my occasional musings on life, love, art, perfume ... what else is there?

8.13.2005

Unlikely Heroines: Last In A Series

Whenever we get into the analysis of films, I get nervous. And must point out that Campaspe of Self-Styled Siren (link right) is the real film critic in this neighborhood.

But keeter, the one-woman public relations arm of the Comme de Garcons' fragrance series has cornered me.

She has met me IRL and says I'm Mrs. Winifred Banks of the film Mary Poppins. And I'm here to explain my unlikely heroine status.

A scatterbrained but well intentioned member of the suffragette movement, I seem to neglect my children (hey! I got them a flying Nanny, for heaven's sake. And, erm, I don't have any children. Except Bucky.) for my duties on behalf of women's rights.

I am often seen about town in a blue and orange Edwardian-style dress with a white and blue sash that reads "Votes for Women" in black letters. Note that I accessorize with white gloves. Note also that in the film I am blond and buxom. In real life, I am dark haired and buxom.

(No good sash-augmented picture was available; I have substituted something I like better.)

I will now share the good part with you, with shameless coaching from wikipedia:

There exist interpretations of Mary Poppins, including those by structuralist semiologists (? maybe Winterwheat will explain this to us) suggesting the film has a subliminal subtext, intended to prepare America's youth for the political radicalism of the 1960s.

These analyses point to radical themes addressed in the film, including:

  • women's suffrage
  • the homeless
  • animal rights
  • mockery of militarism
  • anti-capitalism

The children's list of requirements for a new nanny can be viewed as a political manifesto and Mary Poppins as an anarchist mentor, who consorts with chimney sweep Bert and his friends, reps of the blighted urban proletariat, in an Imperialism-fattened London in its final days before World War I. (I would love to meet whoever wrote this, and look in his/her medicine cabinet.)

At film's end, however, in an unexpected switcharound, my heroism emerges in counterpoint to the progressive theory put forward by the chemically enhanced semiologists (?).

I throw away my suffragist banner -- once more a good wife and mother -- and join my family in a kite-flying get-together.

I have forsaken all that women's lib nonsense, come to my senses and once again propound an appropriate message, the conservative ideal.

Far from being an anarchist, Mary Poppins is arguably a savior-figure, sent to rescue the nuclear family from itself.

Ok, keeter. There's Mrs. Banks. Pretty cool, huh?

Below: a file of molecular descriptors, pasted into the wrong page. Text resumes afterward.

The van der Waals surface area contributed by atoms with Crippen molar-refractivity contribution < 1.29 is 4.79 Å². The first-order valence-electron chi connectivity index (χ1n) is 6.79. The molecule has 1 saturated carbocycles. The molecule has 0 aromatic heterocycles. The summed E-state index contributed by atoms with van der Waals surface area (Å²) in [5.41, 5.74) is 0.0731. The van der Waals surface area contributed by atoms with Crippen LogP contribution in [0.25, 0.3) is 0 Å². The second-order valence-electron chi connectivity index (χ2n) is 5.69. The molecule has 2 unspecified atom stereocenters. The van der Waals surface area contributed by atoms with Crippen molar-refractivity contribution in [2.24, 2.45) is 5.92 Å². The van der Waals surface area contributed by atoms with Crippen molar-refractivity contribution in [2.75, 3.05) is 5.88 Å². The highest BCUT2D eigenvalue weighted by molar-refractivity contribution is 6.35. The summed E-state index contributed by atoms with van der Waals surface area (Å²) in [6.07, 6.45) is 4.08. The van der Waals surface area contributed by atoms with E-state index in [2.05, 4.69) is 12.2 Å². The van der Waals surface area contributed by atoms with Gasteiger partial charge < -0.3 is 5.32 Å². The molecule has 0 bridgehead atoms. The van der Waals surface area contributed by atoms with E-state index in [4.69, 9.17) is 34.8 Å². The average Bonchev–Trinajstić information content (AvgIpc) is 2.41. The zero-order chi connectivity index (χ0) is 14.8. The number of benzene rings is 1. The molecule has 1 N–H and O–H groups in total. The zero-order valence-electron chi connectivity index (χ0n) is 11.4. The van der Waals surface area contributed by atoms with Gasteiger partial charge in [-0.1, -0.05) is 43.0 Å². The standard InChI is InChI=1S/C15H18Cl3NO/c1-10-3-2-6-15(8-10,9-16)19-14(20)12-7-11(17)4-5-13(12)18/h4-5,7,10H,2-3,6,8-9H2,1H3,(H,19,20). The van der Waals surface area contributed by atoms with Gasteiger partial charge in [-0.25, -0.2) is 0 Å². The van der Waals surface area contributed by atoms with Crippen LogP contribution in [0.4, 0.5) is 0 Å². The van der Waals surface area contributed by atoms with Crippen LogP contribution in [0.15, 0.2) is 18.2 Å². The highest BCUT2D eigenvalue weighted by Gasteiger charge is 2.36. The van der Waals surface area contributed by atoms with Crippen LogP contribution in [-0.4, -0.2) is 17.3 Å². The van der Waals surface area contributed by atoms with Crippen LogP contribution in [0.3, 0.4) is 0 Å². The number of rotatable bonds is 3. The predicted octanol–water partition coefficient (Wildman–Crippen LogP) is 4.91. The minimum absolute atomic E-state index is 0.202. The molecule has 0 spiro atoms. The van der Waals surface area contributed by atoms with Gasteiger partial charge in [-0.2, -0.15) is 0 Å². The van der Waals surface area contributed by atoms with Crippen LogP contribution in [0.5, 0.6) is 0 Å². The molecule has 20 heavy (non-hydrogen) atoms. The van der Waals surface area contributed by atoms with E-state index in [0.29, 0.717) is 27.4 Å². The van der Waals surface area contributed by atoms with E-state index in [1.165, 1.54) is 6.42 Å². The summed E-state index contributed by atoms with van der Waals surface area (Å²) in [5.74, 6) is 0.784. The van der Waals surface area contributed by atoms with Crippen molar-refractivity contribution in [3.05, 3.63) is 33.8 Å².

5 Comments:

Blogger Trina said...

Another excellent installment!

Have you ever read anything by or about Elizabeth Cady Stanton? She was one of the main figures in the women's suffrage movement, and an incredibly intelligent woman! Many people think Susan B. Anthony was more or less the mouthpiece for Stanton's ideologies and writings.

Gak! Didn't mean to blather, but you touched on a topic that's been interesting me lately. Thanks for helping us get our right to vote, Mrs. Banks! You rock!

4:01 AM

 
Blogger actonbell said...

I keep meaning to read more on this topic. Thanks, Mrs. Banks:)

11:09 AM

 
Anonymous keeter said...

We're clearly soldiers in petticoats
And dauntless crusaders for woman's votes
Though we adore men individually
We agree that as a group they're rather stupid!

Cast off the shackles of yesterday!
Shoulder to shoulder into the fray!
Our daughters' daughters will adore us
And they'll sing in grateful chorus
"Well done, Sister Suffragette!"

The London stage version of Mary Poppins has a new song called "Being Mrs. Banks" that is rumored to bring depth and meaning to the character. Pshaw, I say! What could *be* more profound than inspiring Bert the Chimney Sweeper and his Proletariat Army to sing "Votes for Women! Step in Time!" I'm telling you, wear the sash to paralegal school and watch a major sociopolitical movement happen. The semiologists are on to something!

6:32 PM

 
Blogger Tan Lucy Pez said...

Thanks Ms. Banks. Elizabeth Cady Stanton was very important to us.

Thank you to all the great women who stood up and fought for what we have today.

7:53 PM

 
Blogger Kyahgirl said...

I love Mrs. Banks. I've seen Mary Poppins about 5000 times of course because my kids loved it too. I could blab on forever but I think your comments from wikepedia and keeter's summation cover it beautifully.
Great Post!

8:18 AM

 

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